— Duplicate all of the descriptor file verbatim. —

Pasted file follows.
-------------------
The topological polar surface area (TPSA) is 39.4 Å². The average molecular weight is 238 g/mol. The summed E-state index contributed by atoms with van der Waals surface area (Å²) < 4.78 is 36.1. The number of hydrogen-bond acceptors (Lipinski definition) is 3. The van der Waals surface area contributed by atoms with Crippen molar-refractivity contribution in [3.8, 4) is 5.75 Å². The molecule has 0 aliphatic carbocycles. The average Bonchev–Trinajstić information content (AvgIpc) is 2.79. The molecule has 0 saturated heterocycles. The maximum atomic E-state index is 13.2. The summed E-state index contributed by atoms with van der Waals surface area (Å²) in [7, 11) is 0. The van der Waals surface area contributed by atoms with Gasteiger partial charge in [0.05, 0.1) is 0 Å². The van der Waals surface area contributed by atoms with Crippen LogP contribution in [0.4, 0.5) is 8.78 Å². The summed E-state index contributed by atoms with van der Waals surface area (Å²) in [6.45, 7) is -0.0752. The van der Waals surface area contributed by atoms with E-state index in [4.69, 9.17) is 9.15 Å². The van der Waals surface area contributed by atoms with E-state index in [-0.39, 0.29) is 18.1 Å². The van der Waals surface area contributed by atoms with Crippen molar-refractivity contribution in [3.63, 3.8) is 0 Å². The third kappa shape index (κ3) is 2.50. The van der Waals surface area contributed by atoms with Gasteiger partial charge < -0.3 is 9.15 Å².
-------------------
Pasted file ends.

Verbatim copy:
The topological polar surface area (TPSA) is 39.4 Å². The average molecular weight is 238 g/mol. The summed E-state index contributed by atoms with van der Waals surface area (Å²) < 4.78 is 36.1. The number of hydrogen-bond acceptors (Lipinski definition) is 3. The van der Waals surface area contributed by atoms with Crippen molar-refractivity contribution in [3.8, 4) is 5.75 Å². The molecule has 0 aliphatic carbocycles. The average Bonchev–Trinajstić information content (AvgIpc) is 2.79. The molecule has 0 saturated heterocycles. The maximum atomic E-state index is 13.2. The summed E-state index contributed by atoms with van der Waals surface area (Å²) in [7, 11) is 0. The van der Waals surface area contributed by atoms with Gasteiger partial charge in [0.05, 0.1) is 0 Å². The van der Waals surface area contributed by atoms with Crippen LogP contribution in [0.4, 0.5) is 8.78 Å². The summed E-state index contributed by atoms with van der Waals surface area (Å²) in [6.45, 7) is -0.0752. The van der Waals surface area contributed by atoms with E-state index in [4.69, 9.17) is 9.15 Å². The van der Waals surface area contributed by atoms with E-state index in [-0.39, 0.29) is 18.1 Å². The van der Waals surface area contributed by atoms with Crippen molar-refractivity contribution in [3.63, 3.8) is 0 Å². The third kappa shape index (κ3) is 2.50. The van der Waals surface area contributed by atoms with Gasteiger partial charge < -0.3 is 9.15 Å².